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To wreck the Conservatives’ chances, he doesn’t even need to win a single seat, writes Margaret Wente.Reuters Photographer/Reuters

There are losers, and then there are sore losers. Maxime Bernier is the second kind. He’s always acted as if it was he who should have won the leadership race last year. He came so close! Andrew Scheer edged him out because Mr. Scheer was everybody’s second choice. Mr. Scheer is a colourless, diligent consensus-builder with no bold vision – a family man in off-the-rack suits who’s popular with social conservatives and dairy farmers. In other words, in temperament and character, Mr. Scheer is about as far as you can get from his swaggering opponent. Mr. Bernier never disguised his view that the better man lost.

Yet, apart from personal ambition, it’s hard to fathom just what strategy drove Mr. Bernier to stomp out the door. Does he really believe the Conservatives are “morally corrupt”? Where is the existential motivation that prompted Lucien Bouchard to break with the federalists and found the Bloc Québécois, or Preston Manning to found the Reform Party in the name of western power? Where’s the band of true believers who are committed to the cause? Sure, dairy subsidies are not good policy. But that’s no hill to die on – especially during trade negotiations with the U.S., when dairy subsidies are presumably a bargaining chip. In that case, why throw in the towel for nothing?

So what’s the end game? Mr. Bernier can’t possibly win the next election. He’d be lucky to win a seat or three. Maybe he believes he can somehow wind up as Conservative leader. Maybe he thinks he can make the Conservatives lose so badly that they’ll renounce Mr. Scheer and invite him back to unify the party he has just tried to destroy. Seems delusional. But so is Mr. Bernier’s own amour-propre.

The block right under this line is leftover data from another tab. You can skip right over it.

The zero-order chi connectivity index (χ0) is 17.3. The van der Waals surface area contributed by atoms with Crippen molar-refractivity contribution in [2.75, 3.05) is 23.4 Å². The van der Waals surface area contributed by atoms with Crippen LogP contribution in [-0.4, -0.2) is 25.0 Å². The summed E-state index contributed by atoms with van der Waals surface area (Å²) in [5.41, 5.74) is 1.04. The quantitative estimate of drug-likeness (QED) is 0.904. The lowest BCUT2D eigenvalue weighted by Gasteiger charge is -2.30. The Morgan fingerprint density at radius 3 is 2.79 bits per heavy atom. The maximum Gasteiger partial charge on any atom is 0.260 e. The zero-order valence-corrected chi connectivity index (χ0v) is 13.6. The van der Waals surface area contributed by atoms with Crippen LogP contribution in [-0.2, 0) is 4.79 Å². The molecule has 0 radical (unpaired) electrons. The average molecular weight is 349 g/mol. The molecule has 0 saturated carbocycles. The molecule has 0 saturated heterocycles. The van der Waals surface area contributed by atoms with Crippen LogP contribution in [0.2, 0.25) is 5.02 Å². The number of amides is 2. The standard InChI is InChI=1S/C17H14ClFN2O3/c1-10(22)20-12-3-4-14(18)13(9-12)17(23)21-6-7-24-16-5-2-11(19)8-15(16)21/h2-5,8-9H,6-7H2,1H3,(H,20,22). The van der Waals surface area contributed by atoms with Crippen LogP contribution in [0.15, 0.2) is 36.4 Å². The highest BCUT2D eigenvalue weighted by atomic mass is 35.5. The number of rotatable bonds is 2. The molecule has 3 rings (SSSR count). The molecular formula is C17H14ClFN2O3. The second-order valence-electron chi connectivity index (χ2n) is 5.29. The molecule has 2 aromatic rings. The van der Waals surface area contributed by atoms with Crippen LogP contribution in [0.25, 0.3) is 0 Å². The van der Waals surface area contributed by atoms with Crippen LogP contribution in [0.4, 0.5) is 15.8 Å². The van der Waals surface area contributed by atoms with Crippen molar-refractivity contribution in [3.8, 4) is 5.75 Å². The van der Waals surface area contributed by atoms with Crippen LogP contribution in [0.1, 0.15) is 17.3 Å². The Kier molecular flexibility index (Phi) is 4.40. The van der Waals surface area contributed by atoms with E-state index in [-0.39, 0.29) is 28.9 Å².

Mr. Bernier is highly confident that he can raise the money and backing for his cause. I’m not so sure. Although he has a following, he’s widely portrayed as a lightweight and a dilettante. His defection has been greeted with undisguised contempt by the party faithful. “If he works as hard as he has in the Conservative Party, we don’t have a lot to worry about,” sniped Michelle Rempel on Twitter. And this, from Bob Rae: “Maxime Bernier is not a loose cannon. He is a loose popgun.”

Yet it would be way too premature to count him out. There are two reasons why: the mathematics of vote-splitting, and the potentially explosive immigration issue.

As Eric Grenier, the CBC’s polling expert, points out, the issue is not how many seats Mr. Bernier could win. It’s how many seats he can keep the Conservatives from winning. If the Conservatives were to lose just two percentage points of voter support to a hypothetical Bernier party, he calculates, the odds of a Liberal majority would increase from 48 per cent to 65 per cent if an election were held today. Mr. Grenier writes, “Bernier doesn’t need to be more than a bit player to have a big impact on the next election.” To wreck the Conservatives’ chances, he doesn’t even need to win a single seat.

An Abacus poll taken a few days ago tells the same story in more detail. The poll is speculative, of course, but the results are suggestive. It found a surprising amount of support for a hypothetical “Bernier party,” featuring a promise to reduce immigration, end supply management, and avoid retaliatory tariffs against the United States. Thirteen per cent of those polled said they’d vote for such a party – and the support was nationwide.

For Mr. Bernier, the most fertile issue is likely to be not supply management but immigration. Canada has never had an anti-immigration party in modern times, but there’s nothing that inoculates us from anti-immigration sentiment, which may well be on the rise. In the past few years, opposition to immigration has been growing steadily, according to the Angus Reid Institute. For the first time, half (49 per cent) of those polled say that Canada’s current immigration target (310,000 people this year) is too high. Only 6 per cent say it’s too low. If this level of discontent is real – and I think it is – then our current polite debates over immigration levels, diversity, and the handling of the refugee situation are only likely to get more heated. And Mr. Bernier could make hay with that.

A populist spoiler? It’s not unknown. He could do a lot of damage – even if he’s just a popgun.